I also get the question of “Eric, should I still hit my protein goals on rest days?!”.
The answer is overwhelming yes, for three main reasons.
First, protein is the only macro nutrient that helps you recover and repair muscles.
So, if you’re having a rest day, and the sole purpose is to recover from the workouts you are doing..
Don’t you think still hitting your protein goal is a snazzy idea? 😉
I think so too!
Second, to piggy back off of this, there is something called muscle protein synthesis.
Just think of this as the “Godfather” in recovery processes for your muscles.
This muscle protein synthesis is how your muscles repair, recover, and grow stronger.
AFTER you workout, your muscle protein synthesis spikes for that muscle group the following 24-72 hours. So if you hit legs on Monday, Tues and Wed are the biggest days that your muscle protein synthesis is high for that specific muscle.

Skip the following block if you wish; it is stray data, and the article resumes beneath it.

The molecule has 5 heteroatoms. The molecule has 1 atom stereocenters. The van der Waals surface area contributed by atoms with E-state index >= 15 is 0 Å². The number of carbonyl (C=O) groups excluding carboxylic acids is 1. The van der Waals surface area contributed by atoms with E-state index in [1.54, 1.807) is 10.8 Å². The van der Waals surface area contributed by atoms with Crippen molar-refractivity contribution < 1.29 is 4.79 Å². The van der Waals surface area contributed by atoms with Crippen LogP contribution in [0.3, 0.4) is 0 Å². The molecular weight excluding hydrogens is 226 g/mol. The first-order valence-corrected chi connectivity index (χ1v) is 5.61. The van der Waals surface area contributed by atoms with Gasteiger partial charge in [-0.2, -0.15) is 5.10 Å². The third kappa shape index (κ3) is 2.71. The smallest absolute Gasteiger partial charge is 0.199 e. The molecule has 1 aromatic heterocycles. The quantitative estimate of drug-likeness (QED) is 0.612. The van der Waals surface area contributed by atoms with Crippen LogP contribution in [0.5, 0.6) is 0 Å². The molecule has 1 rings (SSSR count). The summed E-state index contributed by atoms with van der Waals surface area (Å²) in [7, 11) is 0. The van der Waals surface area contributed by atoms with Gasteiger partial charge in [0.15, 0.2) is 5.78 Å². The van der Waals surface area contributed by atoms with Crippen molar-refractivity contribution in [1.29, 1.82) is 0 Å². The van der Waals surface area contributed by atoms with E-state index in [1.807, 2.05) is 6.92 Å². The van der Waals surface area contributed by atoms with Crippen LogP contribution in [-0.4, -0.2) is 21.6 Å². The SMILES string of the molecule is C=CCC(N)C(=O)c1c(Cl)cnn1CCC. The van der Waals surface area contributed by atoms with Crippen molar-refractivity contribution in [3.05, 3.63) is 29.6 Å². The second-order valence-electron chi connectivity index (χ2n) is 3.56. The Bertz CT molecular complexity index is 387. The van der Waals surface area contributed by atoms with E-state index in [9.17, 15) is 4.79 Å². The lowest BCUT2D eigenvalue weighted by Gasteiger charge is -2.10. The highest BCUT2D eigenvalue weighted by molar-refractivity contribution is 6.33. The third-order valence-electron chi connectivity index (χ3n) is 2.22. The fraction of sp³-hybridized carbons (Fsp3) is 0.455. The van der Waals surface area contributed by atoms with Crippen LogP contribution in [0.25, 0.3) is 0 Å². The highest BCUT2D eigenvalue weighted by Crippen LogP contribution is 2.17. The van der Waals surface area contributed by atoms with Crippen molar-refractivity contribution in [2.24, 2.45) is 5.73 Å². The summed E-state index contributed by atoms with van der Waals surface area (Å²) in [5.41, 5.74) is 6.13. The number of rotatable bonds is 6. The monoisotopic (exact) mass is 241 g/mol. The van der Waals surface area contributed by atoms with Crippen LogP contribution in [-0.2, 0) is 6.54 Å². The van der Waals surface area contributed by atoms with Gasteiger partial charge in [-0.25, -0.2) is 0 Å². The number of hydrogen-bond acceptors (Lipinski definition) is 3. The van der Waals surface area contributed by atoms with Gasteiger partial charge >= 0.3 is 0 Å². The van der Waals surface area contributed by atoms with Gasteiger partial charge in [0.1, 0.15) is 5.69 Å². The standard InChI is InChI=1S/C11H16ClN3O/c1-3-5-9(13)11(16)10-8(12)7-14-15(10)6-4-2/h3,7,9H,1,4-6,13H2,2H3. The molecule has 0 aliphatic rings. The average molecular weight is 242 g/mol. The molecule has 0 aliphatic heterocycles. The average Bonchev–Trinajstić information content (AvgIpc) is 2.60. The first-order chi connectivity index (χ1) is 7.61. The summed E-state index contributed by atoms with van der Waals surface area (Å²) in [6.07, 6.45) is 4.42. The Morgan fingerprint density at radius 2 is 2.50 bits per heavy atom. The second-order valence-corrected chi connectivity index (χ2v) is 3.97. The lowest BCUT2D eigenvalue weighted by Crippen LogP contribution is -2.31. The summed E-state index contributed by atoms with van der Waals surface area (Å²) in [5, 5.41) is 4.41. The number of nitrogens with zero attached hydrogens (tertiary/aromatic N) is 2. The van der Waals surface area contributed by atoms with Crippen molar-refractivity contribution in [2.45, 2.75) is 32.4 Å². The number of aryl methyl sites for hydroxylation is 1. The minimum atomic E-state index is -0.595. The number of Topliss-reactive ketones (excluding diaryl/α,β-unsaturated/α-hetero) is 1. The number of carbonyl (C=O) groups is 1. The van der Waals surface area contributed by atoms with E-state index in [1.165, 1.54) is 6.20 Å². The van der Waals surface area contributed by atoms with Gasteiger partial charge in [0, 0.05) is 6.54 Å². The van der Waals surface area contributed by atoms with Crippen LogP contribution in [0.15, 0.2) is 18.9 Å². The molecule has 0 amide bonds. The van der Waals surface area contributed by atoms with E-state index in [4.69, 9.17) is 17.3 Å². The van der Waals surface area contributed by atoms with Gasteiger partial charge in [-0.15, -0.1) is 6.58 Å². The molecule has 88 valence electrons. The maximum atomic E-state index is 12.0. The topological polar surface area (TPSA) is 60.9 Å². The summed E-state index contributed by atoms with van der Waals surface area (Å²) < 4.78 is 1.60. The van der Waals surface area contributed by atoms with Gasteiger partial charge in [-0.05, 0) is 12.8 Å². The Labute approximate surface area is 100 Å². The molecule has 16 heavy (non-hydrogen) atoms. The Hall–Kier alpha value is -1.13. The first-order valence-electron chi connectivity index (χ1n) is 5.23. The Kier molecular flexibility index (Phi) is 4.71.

Therefore, if you are taking a rest day after legs and your protein is low, you are nowhere near optimizing this muscle protein synthesis.
Which means you are nowhere near optimizing your results because you aren’t fueling your body with what it needs.
Last, your body is mainly going to use your previous days worth of food as fuel for the next workout.
If you take a rest day, have super low protein, and try to workout the next day..
Good luck my friend is all I gotta say.
So for these 3 main reasons, yes, you still want to ensure you hit your protein goal on your rest days.
It is equally, if not potentially MORE important on rest days!
Active Recovery Workout Routine : Final Word
Welp, that’s about it my friend.
I told you if you read the whole way through you’d learn everything you need to know about an active recovery workout routine.
I hope you enjoyed this guide!
Along with if you are interested in coaching with myself or my team, you can fill out our application form HERE.
As well as you can check out our online fitness community & coaching group, The Clubhouse, right HERE.